No, the ones really doing the laughing are the Microsoft's and Adobe's of the world who treat their customers like suckers by conditioning them to pay outrageous prices for software, some of which is clearly shoddy, and to accept draconian restrictions on what they can do with it while making them believe that they can't live without it.

I laugh when Windows users come around complaining about their operating system and applications and then whine when they find out Linux is different and blame Linux for the fact that proprietary developers have not ported their applications to it. The bottom line is that you are stuck with what you bought, and that is not Linux's fault.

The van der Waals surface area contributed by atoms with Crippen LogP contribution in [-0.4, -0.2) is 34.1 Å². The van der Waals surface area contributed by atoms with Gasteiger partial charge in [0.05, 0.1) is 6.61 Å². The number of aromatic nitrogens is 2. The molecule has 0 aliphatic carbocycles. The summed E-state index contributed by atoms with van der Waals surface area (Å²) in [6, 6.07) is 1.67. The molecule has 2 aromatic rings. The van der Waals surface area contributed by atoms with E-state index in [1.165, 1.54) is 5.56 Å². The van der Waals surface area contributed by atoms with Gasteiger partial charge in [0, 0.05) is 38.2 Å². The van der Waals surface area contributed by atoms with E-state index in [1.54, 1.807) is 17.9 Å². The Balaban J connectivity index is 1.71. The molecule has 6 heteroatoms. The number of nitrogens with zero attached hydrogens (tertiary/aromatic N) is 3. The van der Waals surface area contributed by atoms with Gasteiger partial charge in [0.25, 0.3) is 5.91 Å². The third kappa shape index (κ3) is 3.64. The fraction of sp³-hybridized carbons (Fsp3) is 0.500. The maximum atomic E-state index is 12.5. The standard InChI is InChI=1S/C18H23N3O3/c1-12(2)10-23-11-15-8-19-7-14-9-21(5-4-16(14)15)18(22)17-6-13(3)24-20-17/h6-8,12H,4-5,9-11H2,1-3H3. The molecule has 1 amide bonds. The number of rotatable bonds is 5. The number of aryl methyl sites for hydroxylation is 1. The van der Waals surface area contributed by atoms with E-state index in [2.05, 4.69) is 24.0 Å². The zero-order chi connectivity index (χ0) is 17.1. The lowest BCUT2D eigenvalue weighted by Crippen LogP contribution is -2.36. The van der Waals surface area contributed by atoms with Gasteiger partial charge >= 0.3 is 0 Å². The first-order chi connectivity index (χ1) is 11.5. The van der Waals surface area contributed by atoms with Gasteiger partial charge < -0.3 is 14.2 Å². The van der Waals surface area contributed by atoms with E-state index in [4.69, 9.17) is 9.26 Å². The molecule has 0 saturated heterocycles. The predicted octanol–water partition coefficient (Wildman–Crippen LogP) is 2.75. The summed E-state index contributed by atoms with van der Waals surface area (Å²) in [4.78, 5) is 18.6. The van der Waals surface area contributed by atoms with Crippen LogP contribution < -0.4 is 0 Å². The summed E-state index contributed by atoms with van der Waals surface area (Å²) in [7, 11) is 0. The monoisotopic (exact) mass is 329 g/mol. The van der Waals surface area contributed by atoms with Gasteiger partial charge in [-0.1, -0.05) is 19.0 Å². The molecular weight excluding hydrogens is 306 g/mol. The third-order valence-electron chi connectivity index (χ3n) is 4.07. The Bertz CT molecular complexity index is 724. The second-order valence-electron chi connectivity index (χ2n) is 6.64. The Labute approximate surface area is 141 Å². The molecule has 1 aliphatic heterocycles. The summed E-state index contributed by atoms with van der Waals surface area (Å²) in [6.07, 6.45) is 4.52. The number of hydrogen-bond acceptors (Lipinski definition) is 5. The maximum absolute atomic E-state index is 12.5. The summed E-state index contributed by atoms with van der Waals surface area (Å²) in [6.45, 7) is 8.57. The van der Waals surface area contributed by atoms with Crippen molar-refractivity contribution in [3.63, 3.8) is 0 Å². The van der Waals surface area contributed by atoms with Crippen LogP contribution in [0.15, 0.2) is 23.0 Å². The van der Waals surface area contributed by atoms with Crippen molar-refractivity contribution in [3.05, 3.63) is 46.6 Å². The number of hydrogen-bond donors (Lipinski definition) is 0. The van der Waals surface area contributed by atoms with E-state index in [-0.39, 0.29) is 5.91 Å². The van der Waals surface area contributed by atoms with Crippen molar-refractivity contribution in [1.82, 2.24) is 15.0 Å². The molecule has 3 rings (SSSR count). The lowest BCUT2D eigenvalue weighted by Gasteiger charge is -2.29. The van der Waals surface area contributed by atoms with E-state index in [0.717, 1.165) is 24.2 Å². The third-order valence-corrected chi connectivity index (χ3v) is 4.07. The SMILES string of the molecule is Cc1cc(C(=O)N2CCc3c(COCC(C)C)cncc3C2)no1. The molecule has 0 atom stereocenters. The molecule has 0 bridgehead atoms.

You have been given many valid suggestions to help you back away from being chained to proprietary software and Windows, but you keep throwing out new objections. You seem to be what I call an unhappily satisfied Windows user. Your satisfied that it meets your requirements, but unhappy about your relationship with the "monster in Redmond". You're willing to put up (with that "monster"), but unwilling to shut up when you don't like the help that is offered.

Yes, I'm being harsh, I know. But for six years I've been listening to and talking to Windows users just like you that only want to have the discussion as a set up for stating that Linux is not "ready" for one thing or other. Well, if that is the case, how the hell have I been able to use it exclusively for so long? No, it's you and your work flow that are not ready for Linux.

Don't blame Linux for your predicament. Blame yourself for not thinking ahead about keeping your options open and the software vendors that conspire to keep you chained to their overpriced, restrictive sucker-ready solutions.